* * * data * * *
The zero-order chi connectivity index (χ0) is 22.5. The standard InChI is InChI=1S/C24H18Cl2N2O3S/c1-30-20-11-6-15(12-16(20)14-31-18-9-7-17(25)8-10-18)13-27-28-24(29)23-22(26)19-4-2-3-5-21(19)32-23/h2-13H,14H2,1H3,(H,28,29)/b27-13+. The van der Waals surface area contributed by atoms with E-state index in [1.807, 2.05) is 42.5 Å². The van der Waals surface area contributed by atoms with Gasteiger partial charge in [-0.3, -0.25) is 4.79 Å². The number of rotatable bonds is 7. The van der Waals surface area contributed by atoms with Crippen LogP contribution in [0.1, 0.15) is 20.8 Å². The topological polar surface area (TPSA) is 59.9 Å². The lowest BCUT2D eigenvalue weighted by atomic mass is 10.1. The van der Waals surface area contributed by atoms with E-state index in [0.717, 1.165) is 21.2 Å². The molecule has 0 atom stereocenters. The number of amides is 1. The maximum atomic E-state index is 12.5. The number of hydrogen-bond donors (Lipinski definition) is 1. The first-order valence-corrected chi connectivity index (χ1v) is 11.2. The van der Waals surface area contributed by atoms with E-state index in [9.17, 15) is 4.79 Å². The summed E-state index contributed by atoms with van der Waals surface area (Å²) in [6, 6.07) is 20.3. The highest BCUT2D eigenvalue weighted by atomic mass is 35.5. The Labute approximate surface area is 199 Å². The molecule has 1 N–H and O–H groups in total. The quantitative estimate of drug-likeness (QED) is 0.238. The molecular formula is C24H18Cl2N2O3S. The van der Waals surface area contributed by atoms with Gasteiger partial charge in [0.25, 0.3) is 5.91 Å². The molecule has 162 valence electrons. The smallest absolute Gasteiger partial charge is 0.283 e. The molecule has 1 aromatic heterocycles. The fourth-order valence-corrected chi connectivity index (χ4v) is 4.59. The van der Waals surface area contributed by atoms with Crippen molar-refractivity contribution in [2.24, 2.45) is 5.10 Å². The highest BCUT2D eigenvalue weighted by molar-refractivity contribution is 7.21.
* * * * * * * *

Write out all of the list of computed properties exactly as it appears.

The zero-order chi connectivity index (χ0) is 22.5. The standard InChI is InChI=1S/C24H18Cl2N2O3S/c1-30-20-11-6-15(12-16(20)14-31-18-9-7-17(25)8-10-18)13-27-28-24(29)23-22(26)19-4-2-3-5-21(19)32-23/h2-13H,14H2,1H3,(H,28,29)/b27-13+. The van der Waals surface area contributed by atoms with E-state index in [1.807, 2.05) is 42.5 Å². The van der Waals surface area contributed by atoms with Gasteiger partial charge in [-0.3, -0.25) is 4.79 Å². The number of rotatable bonds is 7. The van der Waals surface area contributed by atoms with Crippen LogP contribution in [0.1, 0.15) is 20.8 Å². The topological polar surface area (TPSA) is 59.9 Å². The lowest BCUT2D eigenvalue weighted by atomic mass is 10.1. The van der Waals surface area contributed by atoms with E-state index in [0.717, 1.165) is 21.2 Å². The molecule has 0 atom stereocenters. The number of amides is 1. The maximum atomic E-state index is 12.5. The number of hydrogen-bond donors (Lipinski definition) is 1. The first-order valence-corrected chi connectivity index (χ1v) is 11.2. The van der Waals surface area contributed by atoms with E-state index in [9.17, 15) is 4.79 Å². The summed E-state index contributed by atoms with van der Waals surface area (Å²) in [6, 6.07) is 20.3. The highest BCUT2D eigenvalue weighted by atomic mass is 35.5. The Labute approximate surface area is 199 Å². The molecule has 1 N–H and O–H groups in total. The quantitative estimate of drug-likeness (QED) is 0.238. The molecular formula is C24H18Cl2N2O3S. The van der Waals surface area contributed by atoms with Gasteiger partial charge in [0.25, 0.3) is 5.91 Å². The molecule has 162 valence electrons. The smallest absolute Gasteiger partial charge is 0.283 e. The molecule has 1 aromatic heterocycles. The fourth-order valence-corrected chi connectivity index (χ4v) is 4.59. The van der Waals surface area contributed by atoms with Crippen molar-refractivity contribution in [2.24, 2.45) is 5.10 Å². The highest BCUT2D eigenvalue weighted by molar-refractivity contribution is 7.21.